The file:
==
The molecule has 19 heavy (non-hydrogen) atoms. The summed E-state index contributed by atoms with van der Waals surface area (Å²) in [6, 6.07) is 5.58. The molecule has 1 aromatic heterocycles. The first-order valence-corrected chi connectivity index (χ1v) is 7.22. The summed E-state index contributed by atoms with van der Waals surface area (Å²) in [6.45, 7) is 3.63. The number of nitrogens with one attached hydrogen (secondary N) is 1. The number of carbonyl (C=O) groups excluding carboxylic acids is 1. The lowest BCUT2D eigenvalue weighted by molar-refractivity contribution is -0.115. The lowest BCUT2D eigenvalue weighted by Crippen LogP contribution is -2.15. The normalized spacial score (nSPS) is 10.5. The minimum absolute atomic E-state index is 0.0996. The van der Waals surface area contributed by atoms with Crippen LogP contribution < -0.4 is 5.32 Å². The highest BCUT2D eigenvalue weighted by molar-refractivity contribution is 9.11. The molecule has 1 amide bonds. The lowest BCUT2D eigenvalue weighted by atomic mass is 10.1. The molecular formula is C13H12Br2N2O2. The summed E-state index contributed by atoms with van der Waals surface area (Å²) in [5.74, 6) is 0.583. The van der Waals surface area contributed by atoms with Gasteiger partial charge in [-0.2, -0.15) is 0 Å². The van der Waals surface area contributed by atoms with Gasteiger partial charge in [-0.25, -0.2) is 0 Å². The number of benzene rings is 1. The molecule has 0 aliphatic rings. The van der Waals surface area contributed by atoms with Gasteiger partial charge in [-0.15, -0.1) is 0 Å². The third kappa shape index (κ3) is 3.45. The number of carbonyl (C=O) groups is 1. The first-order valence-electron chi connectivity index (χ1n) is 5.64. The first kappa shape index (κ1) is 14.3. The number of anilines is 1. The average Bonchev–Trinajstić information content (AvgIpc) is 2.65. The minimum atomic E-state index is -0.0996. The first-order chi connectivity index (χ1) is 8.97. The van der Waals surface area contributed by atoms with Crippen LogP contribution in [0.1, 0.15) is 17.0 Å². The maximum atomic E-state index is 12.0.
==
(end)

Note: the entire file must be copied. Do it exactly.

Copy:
The molecule has 19 heavy (non-hydrogen) atoms. The summed E-state index contributed by atoms with van der Waals surface area (Å²) in [6, 6.07) is 5.58. The molecule has 1 aromatic heterocycles. The first-order valence-corrected chi connectivity index (χ1v) is 7.22. The summed E-state index contributed by atoms with van der Waals surface area (Å²) in [6.45, 7) is 3.63. The number of nitrogens with one attached hydrogen (secondary N) is 1. The number of carbonyl (C=O) groups excluding carboxylic acids is 1. The lowest BCUT2D eigenvalue weighted by molar-refractivity contribution is -0.115. The lowest BCUT2D eigenvalue weighted by Crippen LogP contribution is -2.15. The normalized spacial score (nSPS) is 10.5. The minimum absolute atomic E-state index is 0.0996. The van der Waals surface area contributed by atoms with Crippen LogP contribution < -0.4 is 5.32 Å². The highest BCUT2D eigenvalue weighted by molar-refractivity contribution is 9.11. The molecule has 1 amide bonds. The lowest BCUT2D eigenvalue weighted by atomic mass is 10.1. The molecular formula is C13H12Br2N2O2. The summed E-state index contributed by atoms with van der Waals surface area (Å²) in [5.74, 6) is 0.583. The van der Waals surface area contributed by atoms with Gasteiger partial charge in [-0.2, -0.15) is 0 Å². The van der Waals surface area contributed by atoms with Gasteiger partial charge in [-0.25, -0.2) is 0 Å². The number of benzene rings is 1. The molecule has 0 aliphatic rings. The van der Waals surface area contributed by atoms with Gasteiger partial charge in [-0.15, -0.1) is 0 Å². The third kappa shape index (κ3) is 3.45. The number of carbonyl (C=O) groups is 1. The first-order valence-electron chi connectivity index (χ1n) is 5.64. The first kappa shape index (κ1) is 14.3. The number of anilines is 1. The average Bonchev–Trinajstić information content (AvgIpc) is 2.65. The minimum atomic E-state index is -0.0996. The first-order chi connectivity index (χ1) is 8.97. The van der Waals surface area contributed by atoms with Crippen LogP contribution in [0.1, 0.15) is 17.0 Å². The maximum atomic E-state index is 12.0.